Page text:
Duane Morris is expanding its presence in Texas with a new office in Austin and two new hires.
Intellectual property partner Bert Greene is joining from Norton Rose Fulbright, and renewable energy law partner Brad Thompson comes to the firm from King & Spalding.
The firm said Austin provides opportunities in the high-technology and energy sectors. Thomas Sankey, managing partner of the firm’s Houston office, will now oversee both Texas offices, splitting his time between them.
Austin makes for Duane Morris’ 29th office, and its 21st in the United States. The firm has had a presence in Texas for almost two decades, since it opened in Houston in 1999.
Sankey said the new office is part of a strategy to enhance Duane Morris’ overall presence in Texas, with a Dallas office “hopefully in the near future.” He has plans to continue adding to Austin, and is already in talks with multiple potential lateral hires, both individual attorneys and groups.
“We really would like the eventual presence in Austin to look like our law firm, and thus have a presence in all of our practice areas,” Sankey said.
The firm has a number of clients in Austin and attorneys from all over the country travel there on a regular basis, he said.
Some of those clients include AT&T, Dell and Cisco.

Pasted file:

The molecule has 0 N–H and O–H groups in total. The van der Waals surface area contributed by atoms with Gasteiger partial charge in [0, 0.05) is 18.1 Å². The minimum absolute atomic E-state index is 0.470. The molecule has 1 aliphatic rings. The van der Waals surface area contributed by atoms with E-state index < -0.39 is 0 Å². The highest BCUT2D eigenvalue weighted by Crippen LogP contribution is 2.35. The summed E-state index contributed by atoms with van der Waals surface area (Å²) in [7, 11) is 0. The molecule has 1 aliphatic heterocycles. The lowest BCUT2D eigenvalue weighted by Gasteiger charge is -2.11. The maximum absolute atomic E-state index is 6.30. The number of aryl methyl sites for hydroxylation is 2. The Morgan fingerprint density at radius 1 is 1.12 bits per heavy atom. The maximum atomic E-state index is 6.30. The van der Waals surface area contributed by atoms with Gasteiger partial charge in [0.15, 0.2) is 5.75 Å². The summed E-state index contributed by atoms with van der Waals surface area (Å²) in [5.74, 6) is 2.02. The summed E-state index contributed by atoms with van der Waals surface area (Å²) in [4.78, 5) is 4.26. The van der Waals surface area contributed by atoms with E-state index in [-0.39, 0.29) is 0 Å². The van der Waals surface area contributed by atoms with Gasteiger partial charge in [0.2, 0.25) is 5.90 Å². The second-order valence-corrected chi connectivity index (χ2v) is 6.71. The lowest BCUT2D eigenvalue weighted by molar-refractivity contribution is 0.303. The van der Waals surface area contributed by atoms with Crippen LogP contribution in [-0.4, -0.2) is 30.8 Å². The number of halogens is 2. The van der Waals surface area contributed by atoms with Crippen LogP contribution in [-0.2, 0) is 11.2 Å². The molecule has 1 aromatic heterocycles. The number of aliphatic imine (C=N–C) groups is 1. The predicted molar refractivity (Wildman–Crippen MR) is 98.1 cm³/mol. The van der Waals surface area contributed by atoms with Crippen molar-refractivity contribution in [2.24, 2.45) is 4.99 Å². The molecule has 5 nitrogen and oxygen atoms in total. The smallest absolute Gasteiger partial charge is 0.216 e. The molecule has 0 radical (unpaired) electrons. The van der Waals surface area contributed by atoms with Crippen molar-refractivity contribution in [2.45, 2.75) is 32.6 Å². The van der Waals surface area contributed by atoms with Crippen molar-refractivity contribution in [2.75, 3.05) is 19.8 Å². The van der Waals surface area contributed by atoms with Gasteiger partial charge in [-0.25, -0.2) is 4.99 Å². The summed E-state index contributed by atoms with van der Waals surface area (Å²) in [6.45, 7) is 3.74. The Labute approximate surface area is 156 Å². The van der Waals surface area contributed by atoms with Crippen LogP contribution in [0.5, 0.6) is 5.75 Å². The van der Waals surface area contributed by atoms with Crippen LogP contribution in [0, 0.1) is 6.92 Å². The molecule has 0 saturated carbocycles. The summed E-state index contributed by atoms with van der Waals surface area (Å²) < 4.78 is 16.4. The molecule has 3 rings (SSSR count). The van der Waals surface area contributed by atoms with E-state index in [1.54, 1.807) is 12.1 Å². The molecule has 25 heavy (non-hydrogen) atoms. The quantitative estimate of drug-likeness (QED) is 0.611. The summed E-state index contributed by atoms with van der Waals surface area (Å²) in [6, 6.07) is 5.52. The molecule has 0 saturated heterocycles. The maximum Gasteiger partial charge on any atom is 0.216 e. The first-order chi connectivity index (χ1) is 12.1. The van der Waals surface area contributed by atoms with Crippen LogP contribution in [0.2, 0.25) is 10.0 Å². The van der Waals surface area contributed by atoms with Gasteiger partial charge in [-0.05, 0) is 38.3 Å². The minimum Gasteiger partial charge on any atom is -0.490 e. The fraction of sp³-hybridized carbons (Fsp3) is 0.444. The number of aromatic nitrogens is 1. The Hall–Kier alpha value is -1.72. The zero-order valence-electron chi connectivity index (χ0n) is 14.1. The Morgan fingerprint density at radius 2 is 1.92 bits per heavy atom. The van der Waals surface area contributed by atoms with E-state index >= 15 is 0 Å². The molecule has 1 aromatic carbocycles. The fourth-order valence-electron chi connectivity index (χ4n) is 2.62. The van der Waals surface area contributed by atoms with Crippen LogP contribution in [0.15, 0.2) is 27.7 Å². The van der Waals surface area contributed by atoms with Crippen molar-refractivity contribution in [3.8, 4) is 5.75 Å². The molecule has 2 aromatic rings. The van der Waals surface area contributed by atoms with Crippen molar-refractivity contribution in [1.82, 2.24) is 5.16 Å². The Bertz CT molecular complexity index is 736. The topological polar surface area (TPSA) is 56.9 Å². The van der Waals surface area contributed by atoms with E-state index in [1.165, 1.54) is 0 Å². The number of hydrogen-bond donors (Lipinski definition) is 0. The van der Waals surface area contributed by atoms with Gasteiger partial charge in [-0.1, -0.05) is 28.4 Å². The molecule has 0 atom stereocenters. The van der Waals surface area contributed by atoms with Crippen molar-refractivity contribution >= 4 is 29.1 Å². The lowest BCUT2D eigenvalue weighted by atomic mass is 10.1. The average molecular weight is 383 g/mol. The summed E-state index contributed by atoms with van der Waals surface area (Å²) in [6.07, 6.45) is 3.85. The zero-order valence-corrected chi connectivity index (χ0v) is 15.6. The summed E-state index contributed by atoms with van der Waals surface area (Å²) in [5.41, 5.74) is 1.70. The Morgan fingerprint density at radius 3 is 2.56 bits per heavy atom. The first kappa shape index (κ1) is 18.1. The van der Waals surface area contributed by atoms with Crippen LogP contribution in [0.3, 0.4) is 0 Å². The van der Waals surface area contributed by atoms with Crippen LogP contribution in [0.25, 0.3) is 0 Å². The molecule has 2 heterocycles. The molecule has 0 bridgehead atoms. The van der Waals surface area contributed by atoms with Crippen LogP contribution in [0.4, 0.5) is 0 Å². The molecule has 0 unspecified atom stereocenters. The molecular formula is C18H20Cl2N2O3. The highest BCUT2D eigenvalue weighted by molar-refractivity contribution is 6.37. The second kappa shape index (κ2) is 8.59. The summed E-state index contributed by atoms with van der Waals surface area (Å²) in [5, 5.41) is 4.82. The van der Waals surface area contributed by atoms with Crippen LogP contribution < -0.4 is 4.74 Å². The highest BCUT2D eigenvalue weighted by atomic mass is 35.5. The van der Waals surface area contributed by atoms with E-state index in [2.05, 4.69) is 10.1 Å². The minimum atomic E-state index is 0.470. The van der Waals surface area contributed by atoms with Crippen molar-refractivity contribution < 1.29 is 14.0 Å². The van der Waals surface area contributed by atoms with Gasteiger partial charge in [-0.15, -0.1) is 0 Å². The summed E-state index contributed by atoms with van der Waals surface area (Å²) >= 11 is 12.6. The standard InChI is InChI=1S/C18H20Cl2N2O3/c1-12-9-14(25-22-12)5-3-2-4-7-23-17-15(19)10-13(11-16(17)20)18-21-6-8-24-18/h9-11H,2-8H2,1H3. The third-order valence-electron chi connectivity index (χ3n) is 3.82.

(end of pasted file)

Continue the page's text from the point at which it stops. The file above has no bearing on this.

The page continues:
The Austin legal market is “thriving,” Sankey said, but the legal community there is more of a “close-knit and small group.” Greene likewise described it as “a robust market, but everyone knows everyone.”
Greene’s practice is in intellectual property rights procurement and enforcement, with a particular focus on patent litigation. His clients include a variety of businesses and involve technologies such as wireless networks, e-commerce systems, geographic information systems, computer hardware and graphics and DNA analysis. He started at Norton Rose in 2004, as an associate, and became a partner in 2012.
Choosing to leave that firm was difficult, Greene said, but he was interested in the chance to build up a new market for Duane Morris. They have some clients in common, he said, but great overlap in the sectors they serve. Greene said Duane Morris’ international expansion focused on Asia was a draw as well.
“I had a lot of experience working with Duane Morris lawyers in my practice,” he said. “I knew they had a really strong IP platform which meshes really well with my practice.”
Thompson said he and Greene met in law school, and they have a number of common contacts in their practices.
“Having a chance to partner up with some of the Houston corporate lawyers will give me a better chance to serve some of my clients,” Thompson said.
Thompson works with clients on both conventional and renewable power generation issues. He represents energy developers and counsels clients on regulatory and compliance mattes at the state and federal levels. He joined King & Spalding in 2008, then left in 2013 to serve as president and general counsel for Circular Energy, a solar energy company. He returned to King & Spalding in 2014.
In a statement Monday, Norton Rose’s U.S. managing partner, Daryl Lansdale, wished Greene well.
“While many of our lawyers have made their careers here, others choose different paths,” Lansdale said.
A spokeswoman for King & Spalding did not respond to a request for comment.